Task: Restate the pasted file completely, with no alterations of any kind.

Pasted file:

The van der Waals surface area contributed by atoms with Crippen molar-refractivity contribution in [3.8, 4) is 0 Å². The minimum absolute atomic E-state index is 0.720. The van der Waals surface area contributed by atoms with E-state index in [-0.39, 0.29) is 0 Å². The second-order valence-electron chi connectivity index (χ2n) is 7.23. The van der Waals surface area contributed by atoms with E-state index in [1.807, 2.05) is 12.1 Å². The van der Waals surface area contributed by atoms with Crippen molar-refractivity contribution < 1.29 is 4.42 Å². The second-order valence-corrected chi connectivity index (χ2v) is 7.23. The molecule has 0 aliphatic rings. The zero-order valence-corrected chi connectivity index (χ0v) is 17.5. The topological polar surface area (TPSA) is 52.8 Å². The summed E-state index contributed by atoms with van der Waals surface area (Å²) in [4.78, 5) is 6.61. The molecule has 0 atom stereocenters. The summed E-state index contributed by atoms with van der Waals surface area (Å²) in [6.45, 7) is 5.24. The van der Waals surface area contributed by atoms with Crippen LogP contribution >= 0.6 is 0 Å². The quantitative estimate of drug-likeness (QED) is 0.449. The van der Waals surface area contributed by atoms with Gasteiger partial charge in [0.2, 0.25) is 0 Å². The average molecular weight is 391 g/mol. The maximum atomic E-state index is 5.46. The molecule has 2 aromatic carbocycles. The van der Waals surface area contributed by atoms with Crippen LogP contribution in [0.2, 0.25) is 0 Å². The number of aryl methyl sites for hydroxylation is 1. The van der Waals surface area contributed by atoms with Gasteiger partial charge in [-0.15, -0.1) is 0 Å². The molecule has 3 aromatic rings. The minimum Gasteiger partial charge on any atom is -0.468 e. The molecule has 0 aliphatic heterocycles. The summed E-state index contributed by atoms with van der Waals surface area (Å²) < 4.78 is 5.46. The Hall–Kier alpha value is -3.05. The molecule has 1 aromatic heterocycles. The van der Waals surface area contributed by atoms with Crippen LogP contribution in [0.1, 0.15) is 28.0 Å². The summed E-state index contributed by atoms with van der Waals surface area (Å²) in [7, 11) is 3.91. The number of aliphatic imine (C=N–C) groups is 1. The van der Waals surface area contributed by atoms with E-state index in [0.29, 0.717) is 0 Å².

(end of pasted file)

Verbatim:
The van der Waals surface area contributed by atoms with Crippen molar-refractivity contribution in [3.8, 4) is 0 Å². The minimum absolute atomic E-state index is 0.720. The van der Waals surface area contributed by atoms with E-state index in [-0.39, 0.29) is 0 Å². The second-order valence-electron chi connectivity index (χ2n) is 7.23. The van der Waals surface area contributed by atoms with E-state index in [1.807, 2.05) is 12.1 Å². The van der Waals surface area contributed by atoms with Crippen molar-refractivity contribution < 1.29 is 4.42 Å². The second-order valence-corrected chi connectivity index (χ2v) is 7.23. The molecule has 0 aliphatic rings. The zero-order valence-corrected chi connectivity index (χ0v) is 17.5. The topological polar surface area (TPSA) is 52.8 Å². The summed E-state index contributed by atoms with van der Waals surface area (Å²) in [4.78, 5) is 6.61. The molecule has 0 atom stereocenters. The summed E-state index contributed by atoms with van der Waals surface area (Å²) in [6.45, 7) is 5.24. The van der Waals surface area contributed by atoms with Crippen LogP contribution >= 0.6 is 0 Å². The quantitative estimate of drug-likeness (QED) is 0.449. The van der Waals surface area contributed by atoms with Gasteiger partial charge in [0.2, 0.25) is 0 Å². The average molecular weight is 391 g/mol. The maximum atomic E-state index is 5.46. The molecule has 2 aromatic carbocycles. The van der Waals surface area contributed by atoms with Crippen LogP contribution in [0.2, 0.25) is 0 Å². The number of aryl methyl sites for hydroxylation is 1. The van der Waals surface area contributed by atoms with Gasteiger partial charge in [-0.15, -0.1) is 0 Å². The molecule has 3 aromatic rings. The minimum Gasteiger partial charge on any atom is -0.468 e. The molecule has 0 aliphatic heterocycles. The summed E-state index contributed by atoms with van der Waals surface area (Å²) < 4.78 is 5.46. The Hall–Kier alpha value is -3.05. The molecule has 1 aromatic heterocycles. The van der Waals surface area contributed by atoms with Crippen LogP contribution in [0.1, 0.15) is 28.0 Å². The summed E-state index contributed by atoms with van der Waals surface area (Å²) in [7, 11) is 3.91. The number of aliphatic imine (C=N–C) groups is 1. The van der Waals surface area contributed by atoms with E-state index in [0.29, 0.717) is 0 Å².